Hundreds gather to honour Michael Davitt
A large crowd from all over Ireland and abroad came to the graveside of
Michael Davitt, in Straide last Tuesday, to commemorate the 100th
anniversary of his death.Wreaths were laid at the graveside by Minister
Eamon Ó Cuív, on behalf of the Government, by the Michael Davitt
National Memorial Association and also by a contingent from Lancashire
Council, the Democratic League and the Heritage Association of
The function was well-attended and among those present were the family of Michael Davitt, Seán Kelly, the former President of the GAA; Dan McCarthy of the modern Irish Land League, the Chief Rabbi of Ireland, Dr Yaakov Pearlman; Ulick O’Connor, four generations of James Daly’s family, members of the IFA and town and county councillors from around Ireland.
The warm weather brought the people out in their hundreds and the Michael Davitt National Memorial Association, who organised the ceremony, were delighted with the way the day went. The army band was on hand to entertain the crowd and they played the ‘Last Post’, and Michael Davitt’s grandson, Fr Tom Davitt prayed by his graveside. Nancy Smyth, the Chairperson of the Michael Davitt National Memorial Association, said the feedback from the people who attended was very positive.
“Everybody felt it was a wonderful day. The general feeling among the people who travelled the long distance was that they were glad they came. People came from as far away as America and it shows the influence Michael Davitt had on other communities,” said Ms Smyth.
Minister Ó Cuív, speaking after he had laid his wreath, said that the west of Ireland and Mayo in particular was very proud of the legacy of Michael Davitt. He added that his advocacy of peaceful protests spread worldwide and inspired world leaders like Mahatma Ghandi.
“After the incredible tragedy of the Great Famine, the late nineteenth century saw a great revival in Irish fortunes with the attainment of the ownership of the land by the people, the founding of An Cumann Lúthchleas Gael, the Gaelic League and a general national re-awakening.
“In certain ways Parnell and Davitt picked up where O’Connell left off, despite the fact that Davitt was a member of the Fenians. All three used the mobilisation in peaceful, non-violent protest to advance remarkable political change. The institution of the boycott as an instrument of empowerment left the powerless for the first time in the driving seat. Davitt dedicated his life to the kind of practical republicanism where the people of Ireland would be the citizens not serfs. That is his legacy to us all today,” Minister Ó Cuiv said.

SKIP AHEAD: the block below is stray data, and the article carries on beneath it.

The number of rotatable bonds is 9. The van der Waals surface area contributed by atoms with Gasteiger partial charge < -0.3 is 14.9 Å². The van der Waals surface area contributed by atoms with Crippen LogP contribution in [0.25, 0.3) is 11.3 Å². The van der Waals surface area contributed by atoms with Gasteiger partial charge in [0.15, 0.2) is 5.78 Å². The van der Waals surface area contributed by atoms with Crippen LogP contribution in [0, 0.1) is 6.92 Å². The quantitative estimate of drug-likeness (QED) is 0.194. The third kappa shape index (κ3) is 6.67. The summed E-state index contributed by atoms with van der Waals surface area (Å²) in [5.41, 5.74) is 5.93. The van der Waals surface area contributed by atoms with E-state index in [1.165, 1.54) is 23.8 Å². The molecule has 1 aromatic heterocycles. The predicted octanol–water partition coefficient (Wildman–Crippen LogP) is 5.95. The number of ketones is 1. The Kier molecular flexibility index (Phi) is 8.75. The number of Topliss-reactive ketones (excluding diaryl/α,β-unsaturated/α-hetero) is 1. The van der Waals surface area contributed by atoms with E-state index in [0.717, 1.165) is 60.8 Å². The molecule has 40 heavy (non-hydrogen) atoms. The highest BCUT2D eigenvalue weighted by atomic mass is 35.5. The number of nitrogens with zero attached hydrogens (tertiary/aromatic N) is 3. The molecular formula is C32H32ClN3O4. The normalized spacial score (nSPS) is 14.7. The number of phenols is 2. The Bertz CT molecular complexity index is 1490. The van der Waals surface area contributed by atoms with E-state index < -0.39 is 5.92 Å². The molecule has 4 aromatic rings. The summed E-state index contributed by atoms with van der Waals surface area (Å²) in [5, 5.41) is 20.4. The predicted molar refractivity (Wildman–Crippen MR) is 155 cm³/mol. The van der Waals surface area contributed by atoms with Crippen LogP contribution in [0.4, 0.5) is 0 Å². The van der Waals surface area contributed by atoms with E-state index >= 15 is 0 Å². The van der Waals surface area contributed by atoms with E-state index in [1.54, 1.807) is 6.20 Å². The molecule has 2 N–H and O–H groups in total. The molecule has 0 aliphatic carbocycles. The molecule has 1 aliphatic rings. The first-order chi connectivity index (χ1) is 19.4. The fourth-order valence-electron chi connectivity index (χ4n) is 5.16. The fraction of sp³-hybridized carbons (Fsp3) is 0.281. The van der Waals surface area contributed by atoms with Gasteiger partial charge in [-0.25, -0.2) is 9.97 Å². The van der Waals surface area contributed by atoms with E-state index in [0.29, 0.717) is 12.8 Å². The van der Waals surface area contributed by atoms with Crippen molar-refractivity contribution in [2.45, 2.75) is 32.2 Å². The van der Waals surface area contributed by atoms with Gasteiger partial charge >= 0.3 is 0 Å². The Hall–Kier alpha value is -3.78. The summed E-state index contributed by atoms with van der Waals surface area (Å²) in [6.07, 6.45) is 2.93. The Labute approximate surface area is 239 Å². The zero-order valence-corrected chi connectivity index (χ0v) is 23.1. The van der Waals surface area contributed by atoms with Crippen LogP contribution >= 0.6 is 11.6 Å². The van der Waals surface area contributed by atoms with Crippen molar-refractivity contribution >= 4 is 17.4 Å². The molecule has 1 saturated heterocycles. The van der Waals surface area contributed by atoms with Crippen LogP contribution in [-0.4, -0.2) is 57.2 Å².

He recalled how Michael Davitt had overcome deprivation in early childhood, physical disability and seven years of hard labour for treason for his Fenian activities, to play a leading role in the advancement of the Irish people. He added that because of Davitt, Ireland was now a free state where the people owned the land, unlike Scotland where 1,500 landlords owned all of the land.
The Cathaoirleach of Mayo County Council, Cllr Henry Kenny, welcomed all the people who attended and presented a framed, signed photograph of Michael Davitt to Minister Ó Cuiv and to each of the Davitt family.
A number of presentations was made to the Michael Davitt Museum in Straide. George Burns, a grand-nephew of Michael Davitt, had flown from New York and presented six rare books to the museum. Some of the books were written and signed by Michael Davitt, while others were written about his life. Ulick O’Connor also presented a book to the museum.
Meanwhile, heated debate took place all over the weekend at Davitt Centre in Straide with many of the foremost Davitt experts in the country speaking at the Michael Davitt Centenary Concert in Straide.
Cllr Henry Kenny performed the official opening of the conference on Friday night where the theme, ‘Michael Davitt on National Contemporary Reflections’ was discussed with Senator Martin Mansergh providing the keynote address.
The conference moved to the Pontoon Bridge Hotel on Saturday morning where the former Judge from the Supreme Court, Hugh O’Flaherty, chaired a debate on ‘Education, Politics and Sectarianism’.
‘The significance of Michael Davitt’ was the topic for debate for the afternoon session. A very special pageant took place in the Irishtown on Saturday night for all those attending the conference.
Grandchildren of Michael Davitt pose for photographs by his grave after the laying of a wreath in Straide last Tuesday.